Incentives for consumers to use reusable bags

Document Type:Essay

Subject Area:Engineering

Document 1

The participants were asked about their shopping tendencies and on whether they preferred the reusable or disposable bags. The majority of the respondents were also concerned about environmental degradation which was caused by disposable bags. However, they were careful to point out that taxes levied on disposable bags was a major impact on carrying their own reusable bags to the shop. Incentives or financial rewards given did not have a major influence on their shopping behavior. The research was carried out for a period of two weeks in the month of September. The brand explosion without price control contributed to a catastrophic environment, despite the marginal costs of plastic bags to manufacturers and the presumed null costs to customers (Karmarkar et al 2015).

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Therefore, the negative impacts of disposable bags have rendered this research paper to find out how consumers who are the major users of plastic or disposable bags, can be influenced through incentives to curtail this menace (Clapp 2009). The study explores the prospective financial, ecological and even social effects that a ban on plastic could have in the world by examining the disadvantages of plastic shopping bags. Analysis of scholarly research studies. Literature review done by Kamenica on the psychology of incentives. Nonetheless, there are conflicting reports on the effects of very poor financial incentives. The study analyzed the impact of the five-cent tax levied on buying disposable bags in the Washington Metropolitan Area which was mainly focused on an original data collection.

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Although the offer was low, she noticed that the price decreased significantly as compared to the proportion of consumers using a reusable bag. A similar policy, though, giving a five-cent incentive for recycled bag use to retailers had virtually no impact on behavior (Homonoff 2013). This is in accordance with a risk avoidance template which highlights the importance of creating a financial incentive (Mayer 2008). Therefore, an individual’s responses towards the environment are as a result of the former’s stimuli. For instance, a consumer's awareness of bringing their own reusable bags will render organic foods to be more available, evoke environmental decisions in general or induce the intention of being a virtuous, socially and morally responsible individual (Vaughn 2009). As such, the behavioral theory would suggest that the choices of consumers to opt for reusable bags are not a result of monetary incentives and taxes but due to their being of consciousness towards the environment (Karmarkar 2014).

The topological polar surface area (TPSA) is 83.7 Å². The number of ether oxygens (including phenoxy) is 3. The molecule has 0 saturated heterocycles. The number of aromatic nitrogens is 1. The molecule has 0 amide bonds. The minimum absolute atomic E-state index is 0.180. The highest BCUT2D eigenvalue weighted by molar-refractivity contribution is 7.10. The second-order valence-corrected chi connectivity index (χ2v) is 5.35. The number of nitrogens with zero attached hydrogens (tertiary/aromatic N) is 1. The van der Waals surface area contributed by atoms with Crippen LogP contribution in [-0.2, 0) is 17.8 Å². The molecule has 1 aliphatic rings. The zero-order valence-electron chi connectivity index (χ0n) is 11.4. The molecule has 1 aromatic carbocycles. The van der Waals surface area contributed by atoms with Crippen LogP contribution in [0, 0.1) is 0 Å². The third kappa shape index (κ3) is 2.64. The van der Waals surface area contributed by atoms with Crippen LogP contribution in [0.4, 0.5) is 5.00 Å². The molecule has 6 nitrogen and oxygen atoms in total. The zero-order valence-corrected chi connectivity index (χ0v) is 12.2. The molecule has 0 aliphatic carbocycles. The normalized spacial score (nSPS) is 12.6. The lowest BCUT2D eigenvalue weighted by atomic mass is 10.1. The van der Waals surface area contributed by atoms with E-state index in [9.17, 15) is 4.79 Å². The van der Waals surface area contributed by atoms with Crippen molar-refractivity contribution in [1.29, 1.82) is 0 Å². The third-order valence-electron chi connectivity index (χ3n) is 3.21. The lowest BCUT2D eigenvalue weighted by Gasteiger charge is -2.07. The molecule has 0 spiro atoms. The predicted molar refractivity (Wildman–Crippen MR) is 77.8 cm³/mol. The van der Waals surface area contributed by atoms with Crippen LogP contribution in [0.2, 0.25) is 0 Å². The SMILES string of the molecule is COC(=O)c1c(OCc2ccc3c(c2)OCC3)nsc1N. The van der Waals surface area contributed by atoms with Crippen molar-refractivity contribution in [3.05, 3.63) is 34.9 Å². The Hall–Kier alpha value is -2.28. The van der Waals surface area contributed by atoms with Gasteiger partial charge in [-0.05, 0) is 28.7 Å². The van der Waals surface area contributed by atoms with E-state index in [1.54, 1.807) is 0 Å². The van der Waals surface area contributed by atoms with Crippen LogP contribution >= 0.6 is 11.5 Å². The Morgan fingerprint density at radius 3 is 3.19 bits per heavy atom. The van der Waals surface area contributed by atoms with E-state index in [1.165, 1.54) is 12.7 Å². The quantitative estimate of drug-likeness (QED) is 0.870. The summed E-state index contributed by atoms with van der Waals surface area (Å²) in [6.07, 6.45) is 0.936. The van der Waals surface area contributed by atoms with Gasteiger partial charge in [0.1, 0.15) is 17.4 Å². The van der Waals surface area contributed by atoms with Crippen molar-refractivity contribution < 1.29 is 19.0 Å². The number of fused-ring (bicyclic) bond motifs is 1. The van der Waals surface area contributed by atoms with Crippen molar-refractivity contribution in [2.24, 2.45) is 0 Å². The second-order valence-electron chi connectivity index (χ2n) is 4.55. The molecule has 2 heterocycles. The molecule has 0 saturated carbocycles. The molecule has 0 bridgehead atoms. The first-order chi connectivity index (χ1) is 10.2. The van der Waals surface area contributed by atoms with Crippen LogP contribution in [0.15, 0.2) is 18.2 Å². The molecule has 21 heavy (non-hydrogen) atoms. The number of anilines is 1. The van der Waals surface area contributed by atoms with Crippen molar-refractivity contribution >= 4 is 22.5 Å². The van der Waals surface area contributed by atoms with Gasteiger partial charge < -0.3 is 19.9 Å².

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Hypotheses- The application of formative research While policies that encourage reusable bags are becoming increasingly popular, systematic quantitative research is missing to measure the efficiency of those policies. In order to evaluate the effect of these policies, we gathered a broad set of data relating to individual levels of consumption of disposable and reusable bags by analysis of the purchasing habits of consumers in malls and grocery stores. Some shoppers were also aware of the environmental impact of plastic bags hence, they opted for reusable ones. The need to be a morally responsible person due to the conservation of the surroundings also constituted to consumers preferring a reusable bag which further abandons the idea of financial rewards. In contrast, consumers who opted to use disposable bags after taxes have used fewer bags per trip and the overall demand for more than one product per trip has dropped.

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If every household were to be shopping once a week after the levying of taxes, this would mean that several millions of plastic bags would have been eliminated annually. With these results, it is evident that a small financial incentive can have a large impact on the elimination of disposable bags which merges with Homonoff’s (2013) findings. The dependent variables were the need to either come with a reusable bag or buy an already taxed disposable bag. Limitations of the study The research study had a smaller demographic representation hence, this could not be an overall representation of wider demographics. Additionally, the methods used which were the observation and questionnaire could not be accurately made since some consumers could have exaggerated their opinions while others could deliberately give misleading information.

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During the observations, not all consumers were observed since in some stores exit there were multitudes of shoppers thus deterring clear observations. With these findings, the lack of reliable data would deter clear results. , & Swanston, L. Doing away with plastic shopping bags: international patterns of norm emergence and policy implementation.  Environmental politics, 18(3), 315-332. Fleisher, C. Would a nickel tax on disposable bags be enough to change behavior? American Economic Association. Econ. Karmarkar, U. R. , & Bollinger, B. BYOB: How Bringing Your Own Shopping Bags Leads to Treating Yourself and the Environment. org/10. 1016/j. jenvman. 009 Sharp, A. , Høj, S.  Industrial Marketing Management, 63, 105-115. Zambrano-Monserrate, M. A. , & Alejandra Ruano, M. Do you need a bag? Analyzing the consumption behavior of plastic bags of households in Ecuador.

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